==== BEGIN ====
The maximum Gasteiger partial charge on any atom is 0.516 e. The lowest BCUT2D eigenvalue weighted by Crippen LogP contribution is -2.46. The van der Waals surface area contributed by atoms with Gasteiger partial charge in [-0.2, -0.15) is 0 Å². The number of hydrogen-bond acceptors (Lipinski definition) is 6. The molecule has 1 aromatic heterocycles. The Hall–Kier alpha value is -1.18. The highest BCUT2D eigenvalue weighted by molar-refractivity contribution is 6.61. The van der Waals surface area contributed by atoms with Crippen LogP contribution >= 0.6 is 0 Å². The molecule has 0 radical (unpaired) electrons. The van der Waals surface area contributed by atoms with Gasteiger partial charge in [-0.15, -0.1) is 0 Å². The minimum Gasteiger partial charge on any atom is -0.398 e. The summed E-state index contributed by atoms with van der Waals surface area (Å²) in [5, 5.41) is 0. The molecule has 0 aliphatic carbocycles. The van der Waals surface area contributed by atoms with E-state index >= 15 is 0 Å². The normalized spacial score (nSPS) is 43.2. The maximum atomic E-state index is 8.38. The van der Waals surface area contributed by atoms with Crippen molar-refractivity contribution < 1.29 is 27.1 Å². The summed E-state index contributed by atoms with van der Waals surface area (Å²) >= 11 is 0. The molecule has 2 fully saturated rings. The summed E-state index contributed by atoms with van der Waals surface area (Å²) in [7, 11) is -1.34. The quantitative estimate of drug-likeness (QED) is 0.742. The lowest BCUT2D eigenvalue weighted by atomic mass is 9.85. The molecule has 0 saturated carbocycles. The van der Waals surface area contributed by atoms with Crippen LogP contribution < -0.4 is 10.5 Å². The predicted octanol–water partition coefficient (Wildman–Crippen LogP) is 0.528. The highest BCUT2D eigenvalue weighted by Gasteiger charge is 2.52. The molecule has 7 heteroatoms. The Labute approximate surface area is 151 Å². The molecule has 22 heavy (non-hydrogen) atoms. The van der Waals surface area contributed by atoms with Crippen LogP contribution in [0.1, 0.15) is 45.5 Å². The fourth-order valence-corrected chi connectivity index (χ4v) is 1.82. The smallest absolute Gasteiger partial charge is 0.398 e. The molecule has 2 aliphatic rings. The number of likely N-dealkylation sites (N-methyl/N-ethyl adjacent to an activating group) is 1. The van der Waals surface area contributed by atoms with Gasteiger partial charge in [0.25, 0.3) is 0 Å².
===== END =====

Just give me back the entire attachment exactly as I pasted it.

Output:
The maximum Gasteiger partial charge on any atom is 0.516 e. The lowest BCUT2D eigenvalue weighted by Crippen LogP contribution is -2.46. The van der Waals surface area contributed by atoms with Gasteiger partial charge in [-0.2, -0.15) is 0 Å². The number of hydrogen-bond acceptors (Lipinski definition) is 6. The molecule has 1 aromatic heterocycles. The Hall–Kier alpha value is -1.18. The highest BCUT2D eigenvalue weighted by molar-refractivity contribution is 6.61. The van der Waals surface area contributed by atoms with Crippen LogP contribution >= 0.6 is 0 Å². The molecule has 0 radical (unpaired) electrons. The van der Waals surface area contributed by atoms with Gasteiger partial charge in [-0.15, -0.1) is 0 Å². The minimum Gasteiger partial charge on any atom is -0.398 e. The summed E-state index contributed by atoms with van der Waals surface area (Å²) in [5, 5.41) is 0. The molecule has 0 aliphatic carbocycles. The van der Waals surface area contributed by atoms with E-state index >= 15 is 0 Å². The normalized spacial score (nSPS) is 43.2. The maximum atomic E-state index is 8.38. The van der Waals surface area contributed by atoms with Crippen molar-refractivity contribution < 1.29 is 27.1 Å². The summed E-state index contributed by atoms with van der Waals surface area (Å²) >= 11 is 0. The molecule has 2 fully saturated rings. The summed E-state index contributed by atoms with van der Waals surface area (Å²) in [7, 11) is -1.34. The quantitative estimate of drug-likeness (QED) is 0.742. The lowest BCUT2D eigenvalue weighted by atomic mass is 9.85. The molecule has 0 saturated carbocycles. The van der Waals surface area contributed by atoms with Crippen LogP contribution < -0.4 is 10.5 Å². The predicted octanol–water partition coefficient (Wildman–Crippen LogP) is 0.528. The highest BCUT2D eigenvalue weighted by Gasteiger charge is 2.52. The molecule has 7 heteroatoms. The Labute approximate surface area is 151 Å². The molecule has 22 heavy (non-hydrogen) atoms. The van der Waals surface area contributed by atoms with Crippen LogP contribution in [0.1, 0.15) is 45.5 Å². The fourth-order valence-corrected chi connectivity index (χ4v) is 1.82. The smallest absolute Gasteiger partial charge is 0.398 e. The molecule has 2 aliphatic rings. The number of likely N-dealkylation sites (N-methyl/N-ethyl adjacent to an activating group) is 1. The van der Waals surface area contributed by atoms with Gasteiger partial charge in [0.25, 0.3) is 0 Å².